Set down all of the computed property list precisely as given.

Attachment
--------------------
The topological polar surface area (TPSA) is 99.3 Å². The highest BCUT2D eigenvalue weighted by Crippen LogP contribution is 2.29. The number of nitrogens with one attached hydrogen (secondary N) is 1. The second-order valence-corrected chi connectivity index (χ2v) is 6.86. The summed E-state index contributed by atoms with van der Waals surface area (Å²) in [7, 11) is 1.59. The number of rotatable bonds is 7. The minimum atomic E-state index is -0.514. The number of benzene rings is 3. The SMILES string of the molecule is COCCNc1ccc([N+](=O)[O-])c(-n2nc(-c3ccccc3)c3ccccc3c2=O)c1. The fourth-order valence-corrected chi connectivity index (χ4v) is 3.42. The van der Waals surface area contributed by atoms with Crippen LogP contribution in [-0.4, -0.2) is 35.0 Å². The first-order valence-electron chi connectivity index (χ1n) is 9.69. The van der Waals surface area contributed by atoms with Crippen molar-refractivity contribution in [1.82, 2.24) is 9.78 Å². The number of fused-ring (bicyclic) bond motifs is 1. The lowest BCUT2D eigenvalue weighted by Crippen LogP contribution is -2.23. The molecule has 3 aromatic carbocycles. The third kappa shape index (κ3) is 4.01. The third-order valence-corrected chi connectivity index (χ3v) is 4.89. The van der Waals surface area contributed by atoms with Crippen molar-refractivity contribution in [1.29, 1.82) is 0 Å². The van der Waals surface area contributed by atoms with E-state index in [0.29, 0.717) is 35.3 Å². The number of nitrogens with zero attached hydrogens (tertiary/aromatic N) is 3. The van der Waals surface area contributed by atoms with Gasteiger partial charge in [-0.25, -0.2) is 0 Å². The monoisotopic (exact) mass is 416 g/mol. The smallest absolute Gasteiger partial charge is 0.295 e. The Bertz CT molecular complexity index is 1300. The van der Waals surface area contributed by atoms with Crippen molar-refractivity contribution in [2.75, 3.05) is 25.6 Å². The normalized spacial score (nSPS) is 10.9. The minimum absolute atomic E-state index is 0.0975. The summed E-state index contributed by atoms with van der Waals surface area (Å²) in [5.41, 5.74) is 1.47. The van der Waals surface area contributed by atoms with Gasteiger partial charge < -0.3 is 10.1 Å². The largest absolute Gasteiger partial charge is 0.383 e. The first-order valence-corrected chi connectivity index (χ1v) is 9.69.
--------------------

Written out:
The topological polar surface area (TPSA) is 99.3 Å². The highest BCUT2D eigenvalue weighted by Crippen LogP contribution is 2.29. The number of nitrogens with one attached hydrogen (secondary N) is 1. The second-order valence-corrected chi connectivity index (χ2v) is 6.86. The summed E-state index contributed by atoms with van der Waals surface area (Å²) in [7, 11) is 1.59. The number of rotatable bonds is 7. The minimum atomic E-state index is -0.514. The number of benzene rings is 3. The SMILES string of the molecule is COCCNc1ccc([N+](=O)[O-])c(-n2nc(-c3ccccc3)c3ccccc3c2=O)c1. The fourth-order valence-corrected chi connectivity index (χ4v) is 3.42. The van der Waals surface area contributed by atoms with Crippen LogP contribution in [-0.4, -0.2) is 35.0 Å². The first-order valence-electron chi connectivity index (χ1n) is 9.69. The van der Waals surface area contributed by atoms with Crippen molar-refractivity contribution in [1.82, 2.24) is 9.78 Å². The number of fused-ring (bicyclic) bond motifs is 1. The lowest BCUT2D eigenvalue weighted by Crippen LogP contribution is -2.23. The molecule has 3 aromatic carbocycles. The third kappa shape index (κ3) is 4.01. The third-order valence-corrected chi connectivity index (χ3v) is 4.89. The van der Waals surface area contributed by atoms with Crippen molar-refractivity contribution in [1.29, 1.82) is 0 Å². The van der Waals surface area contributed by atoms with E-state index in [0.29, 0.717) is 35.3 Å². The number of nitrogens with zero attached hydrogens (tertiary/aromatic N) is 3. The van der Waals surface area contributed by atoms with Gasteiger partial charge in [-0.25, -0.2) is 0 Å². The monoisotopic (exact) mass is 416 g/mol. The smallest absolute Gasteiger partial charge is 0.295 e. The Bertz CT molecular complexity index is 1300. The van der Waals surface area contributed by atoms with Crippen molar-refractivity contribution in [2.75, 3.05) is 25.6 Å². The normalized spacial score (nSPS) is 10.9. The minimum absolute atomic E-state index is 0.0975. The summed E-state index contributed by atoms with van der Waals surface area (Å²) in [5.41, 5.74) is 1.47. The van der Waals surface area contributed by atoms with Gasteiger partial charge < -0.3 is 10.1 Å². The largest absolute Gasteiger partial charge is 0.383 e. The first-order valence-corrected chi connectivity index (χ1v) is 9.69.